At the end of the day it's about how much you can bear, how much you can endure. Being together, we harm nobody; being apart, we extinguish ourselves.
As the light begins to intensify, so does my misery, and I wonder how it is possible to hurt so much when nothing is wrong.
I might appear confident and chatty, but I spend most of my time laughing at jokes I don't find funny, saying things I don't really mean - because at the end of the day that's what we're all trying to do: fit in, one way or another, desperately trying to pretend we're all the same.
But whichever form it took it brought with it, in those moments of bitter anguish, such a desperate surge of hope that it was almost untouchable, and flitted away like a golden butterfly into the bright blue sky - beautiful, unreachable and completely transistent.
Everything hurts. He can barely lie still. He feels caught. He wants to run, but where? He feels certain he will always remain like this - trapped within his own body, his own mind. The emotional pain is so strong, it becomes physical. He feels it knotting and twisting inside him, ready to crush him, suffocate him. He is losing his grip, he is losing his mind. He thought he had it all back under control, but suddenly nothing makes sense any more. Does anyone else know what it's like to be stuck somewhere between dead and alive? I't s a half-world of incoherent pain where emotions you put on ice start slowly thawing again. A place where everything hurts, where your mind is no longer strong enough to force your feelings back into hibernation.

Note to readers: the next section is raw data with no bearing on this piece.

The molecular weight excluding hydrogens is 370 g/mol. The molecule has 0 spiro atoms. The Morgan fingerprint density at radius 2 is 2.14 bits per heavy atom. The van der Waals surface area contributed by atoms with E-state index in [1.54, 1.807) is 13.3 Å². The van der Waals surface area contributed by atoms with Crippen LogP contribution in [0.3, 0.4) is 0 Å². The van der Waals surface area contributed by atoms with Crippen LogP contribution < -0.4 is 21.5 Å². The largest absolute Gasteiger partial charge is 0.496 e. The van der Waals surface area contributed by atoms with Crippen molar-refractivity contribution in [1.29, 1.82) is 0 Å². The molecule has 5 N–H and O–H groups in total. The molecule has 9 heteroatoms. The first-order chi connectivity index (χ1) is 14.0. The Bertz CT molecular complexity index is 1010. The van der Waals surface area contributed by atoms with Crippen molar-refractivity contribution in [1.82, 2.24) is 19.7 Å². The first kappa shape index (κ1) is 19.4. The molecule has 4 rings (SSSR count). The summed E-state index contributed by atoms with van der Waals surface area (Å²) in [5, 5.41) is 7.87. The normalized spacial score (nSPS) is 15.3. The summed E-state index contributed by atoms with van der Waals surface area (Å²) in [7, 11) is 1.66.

I dial her mum's number, then sit down cross-legged, facing the wall. When she comes on the line, she sounds uncertain, hesitant. 'Hey! Guess where I am?' I ask, my voice loud with false cheer. 'Rami told me. The Wellesly Hospital in Worthing. What's it like?' 'For a loony-bin it's actually quite decent,' I reply. 'I don't have Sky or an en-suite, and the menu isn't exactly à la carte, but you know...' I tail off. There is a silence. 'Do you have your own room?' Jenna asks, 'Oh yeah, yeah. I have a lovely view of the sea between the bars of my window.' She doesn't laugh. 'Have you started' -there is a pause as she searches for the right word -'threatment?''Yeah, yeah. We had group therapy today. Tomorrow we'll probably have art therapy - maybe I'll draw you a hourse and a garden. I know, perhaps they'll teach us to make baskets! Isn't that why they call us basket cases?''Flynn, stop,' Jennah softly implores.'And we'll probably have music therapy the day after. Maybe I'll get to play the tambourine. Or the triangle. I've always wanted to play the triangle!''Flynn-''No, I'm serious! I'll ask for some manuscript paper and see if I can write a composition for tambourine and triangle. Then I can post if off to you to hand in for my next composition assignment.''Flynn, listen-''Hold on, hold on! I'm making a note to myself now: Find fellow insane musician and start composing the Flynn Laukonen Sonata for Tambourine and Triangle.''Flynn-''And then, when they let me out, if they ever let me out, perhaps you could pull a few strigns and organize for me and my tambourine buddy to give a recital. I'm not sure where though -how about the subway at Marble Arch tube? Nice and central, good acoustics-''What are the other people like?' Jennah cuts in, an edge to her voice. I notice she doesn't use the word patients. Clever Jennah. For a moment there you almost made me forget I was locked up in a mental institution.'Round the bend, just like me,' I reply. 'I'm in excellent company. We'll be swapping suicide tips in no time at all!' I give a harsh laugh.